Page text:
A powerful education community.
Ready to unleash potential, together?
Why Not Now?!
As the pandemic wreaks havoc on communities, everyone is on edge. There’s never been a more difficult time for educators, and we’re deeply grateful for your heroic efforts.
Amidst this disruption, it’s tempting to take a “let’s just get through this” mindset. After all, many already call this a ‘lost year.’ But in this upside-down education world, there’s never been a better time to innovate — in small ways, and big.
For those ready to pounce, we offer a mosaic of learning innovations, organized with a powerful change model that:
- Rallies your community to an aspirational vision of what school could be
- Supports teacher-led innovation that elevates learning and life outcomes.
You entered the profession dreaming of schools that engage and inspire students, that prepare them for life. With the door to change wide open, don’t settle. Barge through. Why not now?!
Ready to unleash potential, together?
Join the What School Could Be Community!
Our What School Could Be initiative is a community-powered platform that — we immodestly claim — is the best professional development ever offered to educators. Based on your great work in the field, its confidence-building steps will unleash student — and teacher — potential. Check out the short video overview and join our fast growing community now! Also available on iOS and Android.
The Spark of Small Steps
Change can be hard, but it doesn’t have to be. Real change starts with a bias for action. Small steps that build confidence and spark big change.
This site helps you transform learning. It offers a mosaic of small steps you can try tomorrow. Explore a few (e.g., Curiosity Time, Genius Time) — each inspired by remarkable educators in the field, and brought to life with compelling video. With minimal downside and profound upside, your faculty’s innovation success will spread . . . and stick.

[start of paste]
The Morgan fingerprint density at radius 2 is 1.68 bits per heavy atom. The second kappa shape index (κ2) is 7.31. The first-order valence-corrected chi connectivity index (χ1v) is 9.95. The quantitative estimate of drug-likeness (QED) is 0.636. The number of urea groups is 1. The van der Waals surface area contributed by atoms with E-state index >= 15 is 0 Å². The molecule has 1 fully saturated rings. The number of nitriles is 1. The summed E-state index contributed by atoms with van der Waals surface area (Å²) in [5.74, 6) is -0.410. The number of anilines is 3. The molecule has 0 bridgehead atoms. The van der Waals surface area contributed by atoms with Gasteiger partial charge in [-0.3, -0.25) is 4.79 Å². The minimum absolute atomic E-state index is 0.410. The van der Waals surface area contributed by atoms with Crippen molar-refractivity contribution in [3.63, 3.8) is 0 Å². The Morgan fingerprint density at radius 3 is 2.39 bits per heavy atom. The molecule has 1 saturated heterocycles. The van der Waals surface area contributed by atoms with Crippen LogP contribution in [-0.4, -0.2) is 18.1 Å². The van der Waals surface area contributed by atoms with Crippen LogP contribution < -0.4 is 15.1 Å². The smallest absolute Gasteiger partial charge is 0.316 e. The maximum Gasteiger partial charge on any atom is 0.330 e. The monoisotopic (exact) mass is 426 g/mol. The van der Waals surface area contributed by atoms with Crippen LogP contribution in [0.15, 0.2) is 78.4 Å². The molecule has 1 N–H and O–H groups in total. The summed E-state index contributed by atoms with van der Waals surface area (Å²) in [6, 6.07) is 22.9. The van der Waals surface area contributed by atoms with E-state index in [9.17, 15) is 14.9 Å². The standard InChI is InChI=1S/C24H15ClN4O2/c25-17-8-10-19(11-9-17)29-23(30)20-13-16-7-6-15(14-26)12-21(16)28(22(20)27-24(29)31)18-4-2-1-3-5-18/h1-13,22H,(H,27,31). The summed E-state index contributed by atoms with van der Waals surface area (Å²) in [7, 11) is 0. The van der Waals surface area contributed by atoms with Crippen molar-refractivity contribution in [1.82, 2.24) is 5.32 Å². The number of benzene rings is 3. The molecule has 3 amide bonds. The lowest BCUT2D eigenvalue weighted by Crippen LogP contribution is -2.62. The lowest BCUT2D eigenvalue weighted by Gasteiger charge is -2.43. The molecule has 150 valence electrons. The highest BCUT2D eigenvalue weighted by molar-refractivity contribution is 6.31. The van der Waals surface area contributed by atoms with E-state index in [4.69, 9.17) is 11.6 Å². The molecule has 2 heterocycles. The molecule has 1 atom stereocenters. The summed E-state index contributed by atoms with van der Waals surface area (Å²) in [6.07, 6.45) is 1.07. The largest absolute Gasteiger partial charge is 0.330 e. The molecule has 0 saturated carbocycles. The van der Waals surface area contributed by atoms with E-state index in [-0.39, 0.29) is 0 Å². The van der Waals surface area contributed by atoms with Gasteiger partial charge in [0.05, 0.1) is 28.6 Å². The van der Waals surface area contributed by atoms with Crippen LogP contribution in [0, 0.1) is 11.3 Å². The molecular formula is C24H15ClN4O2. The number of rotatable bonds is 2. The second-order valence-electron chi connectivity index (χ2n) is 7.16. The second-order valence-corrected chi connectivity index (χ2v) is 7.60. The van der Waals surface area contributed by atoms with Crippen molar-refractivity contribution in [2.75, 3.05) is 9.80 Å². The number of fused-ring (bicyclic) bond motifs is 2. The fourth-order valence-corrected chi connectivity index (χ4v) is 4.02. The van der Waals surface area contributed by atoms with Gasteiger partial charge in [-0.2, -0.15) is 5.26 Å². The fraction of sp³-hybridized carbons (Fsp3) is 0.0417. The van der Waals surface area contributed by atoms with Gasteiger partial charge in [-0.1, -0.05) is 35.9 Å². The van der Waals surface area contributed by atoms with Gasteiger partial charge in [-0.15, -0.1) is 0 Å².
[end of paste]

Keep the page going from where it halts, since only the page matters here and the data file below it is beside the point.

This Innovation Playlist channels small steps into big community-embraced progress. This powerful change model is described below by the remarkable Sir Ken Robinson. To gauge its scope, explore some ‘big change’ albums (e.g., Mobilize Your Community, Student-Driven Learning), their on-ramp steps, and this Illustrative Use Case.
Welcome to the Innovation Playlist
The Innovation Playlist helps you mobilize your community to embrace change and build consensus on your North Star. Then, it empowers teachers to lead the way, innovate in their own creative ways, and hone expertise through shared success. This powerful change model comprises small uplifting steps to big changes that elevate learning and life outcomes.
Educators have endured endless top-down edicts that they have no voice in, and don’t believe in. This model stands in stark contrast. It helps you set the conditions that empower joyful, purpose-filled learning. It trusts teachers. It’s based on what’s proven effective in the field. So get started . . . today!
Explore the Playlists
Drawing on Best Practices
Innovation expert Ted Dintersmith spent an entire school year on a most unusual education trip. He went to all 50 states, visited 200 schools, and convened 1,000 community forums and meetings. He set out to raise awareness about the urgent need to reimagine education to prepare students for the career and citizenship demands of an increasingly-innovative world.
But as he traveled, Dintersmith met innovative teachers all across the country — teachers doing extraordinary things in ordinary settings, creating classrooms where children learn deeply and joyously. Students engaged and inspired by teachers who help children develop purpose, agency, essential skill sets and mindsets, and deep knowledge. The insights of these teachers offer a vision of what school could be, and a model for how schools can achieve it.
In The Field
Already, the Innovation Playlist is catalyzing change in the field. Not just in a school, but across entire states. Consider Hawai’i, an emerging global education leader. Symbiotically, the Playlist features the work of many extraordinary educators in Hawai’i, while supporting informed learning transformations in classrooms and schools across the islands. Innovation is contagious and success begets success.
Led by Josh Reppun, a team in Hawai’i produced this great film titled, appropriately, The Innovation Playlist. It will inspire you, bring the Playlist to life, and show what’s possible when educators are trusted to transform learning experiences, with a bit of support.
Resting on Core Beliefs